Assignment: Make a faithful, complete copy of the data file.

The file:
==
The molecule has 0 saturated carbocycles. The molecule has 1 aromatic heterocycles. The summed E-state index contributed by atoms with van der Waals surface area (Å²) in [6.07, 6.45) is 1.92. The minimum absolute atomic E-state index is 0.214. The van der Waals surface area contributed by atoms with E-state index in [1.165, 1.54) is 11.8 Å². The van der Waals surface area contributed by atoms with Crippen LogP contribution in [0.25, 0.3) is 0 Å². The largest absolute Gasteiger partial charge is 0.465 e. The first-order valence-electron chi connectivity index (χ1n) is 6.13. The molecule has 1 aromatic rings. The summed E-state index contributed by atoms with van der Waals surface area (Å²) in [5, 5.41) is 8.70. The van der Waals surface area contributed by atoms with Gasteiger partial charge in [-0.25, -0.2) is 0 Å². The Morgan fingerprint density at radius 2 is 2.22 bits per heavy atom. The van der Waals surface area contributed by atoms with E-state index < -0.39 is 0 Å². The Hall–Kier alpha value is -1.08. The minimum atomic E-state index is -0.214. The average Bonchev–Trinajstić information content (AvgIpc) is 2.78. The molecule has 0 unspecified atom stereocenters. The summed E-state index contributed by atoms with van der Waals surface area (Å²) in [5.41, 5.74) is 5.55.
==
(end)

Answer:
The molecule has 0 saturated carbocycles. The molecule has 1 aromatic heterocycles. The summed E-state index contributed by atoms with van der Waals surface area (Å²) in [6.07, 6.45) is 1.92. The minimum absolute atomic E-state index is 0.214. The van der Waals surface area contributed by atoms with E-state index in [1.165, 1.54) is 11.8 Å². The van der Waals surface area contributed by atoms with Crippen LogP contribution in [0.25, 0.3) is 0 Å². The largest absolute Gasteiger partial charge is 0.465 e. The first-order valence-electron chi connectivity index (χ1n) is 6.13. The molecule has 1 aromatic rings. The summed E-state index contributed by atoms with van der Waals surface area (Å²) in [5, 5.41) is 8.70. The van der Waals surface area contributed by atoms with Gasteiger partial charge in [-0.25, -0.2) is 0 Å². The Morgan fingerprint density at radius 2 is 2.22 bits per heavy atom. The van der Waals surface area contributed by atoms with E-state index < -0.39 is 0 Å². The Hall–Kier alpha value is -1.08. The minimum atomic E-state index is -0.214. The average Bonchev–Trinajstić information content (AvgIpc) is 2.78. The molecule has 0 unspecified atom stereocenters. The summed E-state index contributed by atoms with van der Waals surface area (Å²) in [5.41, 5.74) is 5.55.